A friend sends you 2000 photos from her recent vacation. Are you are going to look at every single one? Let's be honest. Who wants to see other people's vacation photos? Nobody. Except, one thousand people wanted to see mine. What did I do to make them want to do so?
Congratulations! You just looked at 2000 photos in three minutes. Phew!
I came back from business trip to France last week and had twelve thousand photos on my hard drive. I was not going to edit them all and upload them into a giant album. But I also did not want to throw them away. I decided to make them interesting enough for my friends to want to look at them.
How can you do it?
Here is my "unconference demo" from Google+ Photographer Conference and an interview for Photo Talk Plus. Written instructions are below these two videos.
Some people pointed out that this technique is not a stop motion as it does not match the definition. Some pointed out that it's more of a time lapse. I am using both teqniques in my videos and calling it time-motion or stop-lapse isn't appealing.
There are many tools and many sites explaining how to make stop motion videos. Trey Ratcliff also put together a great screencast with instructions. You can use any tools you like, as long as you follow the steps below:
1. Take lots of very similar photos
In order to make your stop motion "flow", take tons of photos of the same thing. Use various techniques to make every image slightly different.
- Move camera slightly between every shot.
- Circle around subjects, or move the camera towards or away from the subject.
- Move your subject between every shot. If the subject is a person, let them walk towards or away from the camera. Photograph people walking, dancing, jumping, etc.
To see more techniques, check out my how to videos on stopmotionista.com.
If you travel, don't forget to photograph while you are in transport. Travel videos look better if you show the whole journey, including the airports and trains.
2. Optional: Reorder and crop
In an ideal world, you don't need to reorder the photos. Chronologic videos are great and show your journey accurately. But you will often find yourself in a situation when you need to swap some photos to make the story flow better.
Cropping might be needed if you want to create a true HD video which requires an aspect ratio of 16:9. However, if you are happy with the aspect ratio of the photos straight out of the camera (4:3 or 6:4), you can skip the cropping. YouTube will then pad your final video will black stripes on the left and right.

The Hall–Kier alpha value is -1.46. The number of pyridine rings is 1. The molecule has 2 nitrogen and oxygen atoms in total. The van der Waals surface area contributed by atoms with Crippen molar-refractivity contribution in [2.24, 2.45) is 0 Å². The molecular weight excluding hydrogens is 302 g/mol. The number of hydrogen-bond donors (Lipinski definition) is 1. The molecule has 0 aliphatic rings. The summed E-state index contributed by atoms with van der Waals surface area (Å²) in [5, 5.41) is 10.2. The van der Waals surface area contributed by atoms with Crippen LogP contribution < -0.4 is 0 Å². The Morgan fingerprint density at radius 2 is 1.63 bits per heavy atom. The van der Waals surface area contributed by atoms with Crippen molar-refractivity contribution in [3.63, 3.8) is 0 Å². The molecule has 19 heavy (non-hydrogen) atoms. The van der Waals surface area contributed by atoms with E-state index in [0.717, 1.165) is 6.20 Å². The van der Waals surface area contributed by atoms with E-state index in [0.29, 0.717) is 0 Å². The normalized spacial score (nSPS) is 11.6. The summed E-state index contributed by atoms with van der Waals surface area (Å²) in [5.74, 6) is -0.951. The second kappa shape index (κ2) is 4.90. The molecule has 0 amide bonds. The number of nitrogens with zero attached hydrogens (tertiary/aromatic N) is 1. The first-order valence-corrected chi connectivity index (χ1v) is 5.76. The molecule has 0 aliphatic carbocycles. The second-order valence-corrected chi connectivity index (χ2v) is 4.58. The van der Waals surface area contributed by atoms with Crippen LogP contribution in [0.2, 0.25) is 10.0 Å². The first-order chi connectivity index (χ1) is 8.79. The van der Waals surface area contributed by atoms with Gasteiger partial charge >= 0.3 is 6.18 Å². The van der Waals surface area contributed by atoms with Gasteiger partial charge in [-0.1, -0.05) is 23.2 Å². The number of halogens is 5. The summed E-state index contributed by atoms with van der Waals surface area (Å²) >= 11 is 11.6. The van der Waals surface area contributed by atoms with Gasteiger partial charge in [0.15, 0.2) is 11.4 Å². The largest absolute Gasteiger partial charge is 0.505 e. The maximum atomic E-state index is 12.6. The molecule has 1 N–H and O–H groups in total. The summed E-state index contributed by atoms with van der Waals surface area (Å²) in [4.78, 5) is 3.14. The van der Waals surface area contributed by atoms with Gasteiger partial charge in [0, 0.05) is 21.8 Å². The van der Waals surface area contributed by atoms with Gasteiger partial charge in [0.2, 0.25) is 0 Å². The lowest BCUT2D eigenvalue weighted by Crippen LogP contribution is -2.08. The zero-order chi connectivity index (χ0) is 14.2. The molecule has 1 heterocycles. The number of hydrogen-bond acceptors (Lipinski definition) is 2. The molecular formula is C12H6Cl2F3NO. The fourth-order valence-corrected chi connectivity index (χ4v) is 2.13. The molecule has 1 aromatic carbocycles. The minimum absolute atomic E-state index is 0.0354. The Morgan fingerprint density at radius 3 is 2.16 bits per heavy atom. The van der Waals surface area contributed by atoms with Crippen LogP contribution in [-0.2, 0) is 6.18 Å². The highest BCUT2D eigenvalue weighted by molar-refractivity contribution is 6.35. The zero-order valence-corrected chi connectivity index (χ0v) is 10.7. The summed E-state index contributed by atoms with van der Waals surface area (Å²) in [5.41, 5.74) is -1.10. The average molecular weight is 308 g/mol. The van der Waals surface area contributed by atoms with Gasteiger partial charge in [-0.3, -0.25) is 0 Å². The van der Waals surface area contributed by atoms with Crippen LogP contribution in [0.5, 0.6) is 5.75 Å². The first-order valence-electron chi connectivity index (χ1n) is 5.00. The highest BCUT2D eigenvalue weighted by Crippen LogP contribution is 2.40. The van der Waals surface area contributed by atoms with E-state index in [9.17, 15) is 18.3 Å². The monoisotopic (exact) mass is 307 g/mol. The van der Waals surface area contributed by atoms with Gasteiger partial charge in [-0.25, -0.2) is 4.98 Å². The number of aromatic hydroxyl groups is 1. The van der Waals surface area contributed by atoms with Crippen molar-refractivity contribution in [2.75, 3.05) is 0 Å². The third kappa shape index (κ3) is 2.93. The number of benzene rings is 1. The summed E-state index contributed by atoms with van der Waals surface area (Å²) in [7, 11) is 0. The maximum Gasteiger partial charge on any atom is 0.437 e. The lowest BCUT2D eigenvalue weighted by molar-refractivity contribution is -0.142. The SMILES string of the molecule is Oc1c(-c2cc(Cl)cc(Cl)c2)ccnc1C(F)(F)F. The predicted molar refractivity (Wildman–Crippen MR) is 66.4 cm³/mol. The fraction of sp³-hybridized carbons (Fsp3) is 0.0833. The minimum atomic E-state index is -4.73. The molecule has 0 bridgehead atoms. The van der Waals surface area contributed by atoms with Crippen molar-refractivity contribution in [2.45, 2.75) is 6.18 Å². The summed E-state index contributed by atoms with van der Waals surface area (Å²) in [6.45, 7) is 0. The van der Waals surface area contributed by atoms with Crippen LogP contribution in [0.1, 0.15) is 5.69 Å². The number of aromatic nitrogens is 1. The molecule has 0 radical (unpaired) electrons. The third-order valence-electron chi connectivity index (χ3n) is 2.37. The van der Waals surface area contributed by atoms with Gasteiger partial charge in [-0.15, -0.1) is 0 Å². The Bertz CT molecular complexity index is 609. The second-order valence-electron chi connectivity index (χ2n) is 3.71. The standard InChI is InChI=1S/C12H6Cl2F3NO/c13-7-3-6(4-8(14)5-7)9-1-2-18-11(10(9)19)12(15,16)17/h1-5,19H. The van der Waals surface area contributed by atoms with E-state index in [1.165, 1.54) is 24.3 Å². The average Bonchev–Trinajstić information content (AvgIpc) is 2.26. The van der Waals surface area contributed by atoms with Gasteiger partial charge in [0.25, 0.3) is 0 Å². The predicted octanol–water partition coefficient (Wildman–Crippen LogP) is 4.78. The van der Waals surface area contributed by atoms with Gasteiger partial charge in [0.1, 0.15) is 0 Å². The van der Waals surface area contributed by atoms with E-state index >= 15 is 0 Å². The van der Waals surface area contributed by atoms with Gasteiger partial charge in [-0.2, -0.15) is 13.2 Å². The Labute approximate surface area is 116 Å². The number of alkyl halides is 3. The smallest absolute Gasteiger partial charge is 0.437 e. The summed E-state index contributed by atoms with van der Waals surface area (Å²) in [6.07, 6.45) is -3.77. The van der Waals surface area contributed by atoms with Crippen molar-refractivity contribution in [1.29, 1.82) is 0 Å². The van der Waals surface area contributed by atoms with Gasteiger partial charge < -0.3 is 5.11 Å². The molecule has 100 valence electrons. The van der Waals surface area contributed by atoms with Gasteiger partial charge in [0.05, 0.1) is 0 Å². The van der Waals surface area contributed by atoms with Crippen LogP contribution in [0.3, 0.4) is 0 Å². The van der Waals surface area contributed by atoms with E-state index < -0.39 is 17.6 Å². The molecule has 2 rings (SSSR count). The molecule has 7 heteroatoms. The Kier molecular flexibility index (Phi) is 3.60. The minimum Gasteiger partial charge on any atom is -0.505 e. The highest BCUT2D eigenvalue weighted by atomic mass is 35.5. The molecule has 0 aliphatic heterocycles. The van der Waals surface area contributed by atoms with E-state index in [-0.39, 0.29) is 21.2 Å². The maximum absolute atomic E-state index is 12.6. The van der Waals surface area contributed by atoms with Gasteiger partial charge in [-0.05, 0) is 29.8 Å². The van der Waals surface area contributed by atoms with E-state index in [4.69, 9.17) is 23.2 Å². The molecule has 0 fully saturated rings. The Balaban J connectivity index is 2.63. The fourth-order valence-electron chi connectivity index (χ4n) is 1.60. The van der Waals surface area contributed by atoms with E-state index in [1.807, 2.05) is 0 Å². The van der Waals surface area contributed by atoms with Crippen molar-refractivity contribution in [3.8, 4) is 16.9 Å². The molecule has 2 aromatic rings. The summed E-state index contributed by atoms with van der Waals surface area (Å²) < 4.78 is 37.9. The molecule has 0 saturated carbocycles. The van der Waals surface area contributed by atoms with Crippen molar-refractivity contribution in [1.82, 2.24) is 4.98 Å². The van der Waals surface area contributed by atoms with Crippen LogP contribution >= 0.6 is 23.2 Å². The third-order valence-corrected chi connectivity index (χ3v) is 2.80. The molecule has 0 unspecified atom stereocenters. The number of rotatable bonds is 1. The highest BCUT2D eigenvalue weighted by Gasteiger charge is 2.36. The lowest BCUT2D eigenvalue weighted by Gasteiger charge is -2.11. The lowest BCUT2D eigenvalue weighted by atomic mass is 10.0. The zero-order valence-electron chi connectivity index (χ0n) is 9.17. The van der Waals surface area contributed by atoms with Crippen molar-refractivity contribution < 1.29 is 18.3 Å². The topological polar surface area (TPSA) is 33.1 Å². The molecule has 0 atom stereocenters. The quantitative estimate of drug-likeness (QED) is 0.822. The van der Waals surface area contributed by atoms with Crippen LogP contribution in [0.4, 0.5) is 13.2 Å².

3. Save resized images with new file names
After you reorder the photos in your favorite photo editor (Lightroom, Picasa), you need to rename them so that they keep the new order after they are sorted by the file name. If you have photos from two or more cameras, synchronize them by time and then export (save) with new names containing sequence numbers. I used Adobe Lightroom to do this.
Lightroom allows me to automatically resize all images while saving them with new names. The above video was generated from photos that were 720 pixels wide. It's decent enough for viewing on a small laptop or an iPhone. For better resolution, pick 1280x720. I did however keep the original 6:4 aspect ratio and you should see black stripes on the left and right of the frame.
This is what a renamed file sequence would look like. As you can see, it sorts nicely by file name.
4. Convert the photo sequence into a movie file
Convert the photo sequence into a video file. I used an advanced function "Open Image Sequence" in QuickTime Player 7 do this (the license cost $30 but it's totally worth it). QuickTime will then ask you to select a frame rate. I picked 12 frames per second. After you choose the frame rate, you'll be presented with your stopmotion video. It will be silent, but it will already look cool. :) Congratulations! Pat yourself on a back, save it into a .mov file and move onto the next step!
5. Optional: Add magic
You can stop now and enjoy your silent movie or you can continue editing your video further.
The next thing you probably want to do is to add sound. Pick an upbeat song to match the fast frame rate of the video. I found this amazing song by We Like Monsters and it matched my video perfectly! You can find free tracks at jamendo.com and freemusicarchive.org.
After you select a song, you'll realize that the length of the song does not match the length of the movie. It seems like you'd need to trim one or the other. It's easier to shorten few long movie sequences in order to make the movie match the song length. I used iMovie for this job.
iMovie also lets you insert a sequence with animated globe which enhances travel videos with facts about where you traveled from and where you traveled to. Just click on the globe icon on the bottom right of your iMovie app.
6. Upload to YouTube
Upload your movie to YouTube with the highest possible resolution. It might take longer, but you wouldn't need to be frustrated with poor quality once you watch it on YouTube.
7. Tell them
Tell all your friends about your new video. While you're at it, you can also share this blog post with them to show them how you did it. Trust me, they'll be asking.
And don't forget to send me links to your creations. I can't wait to see them!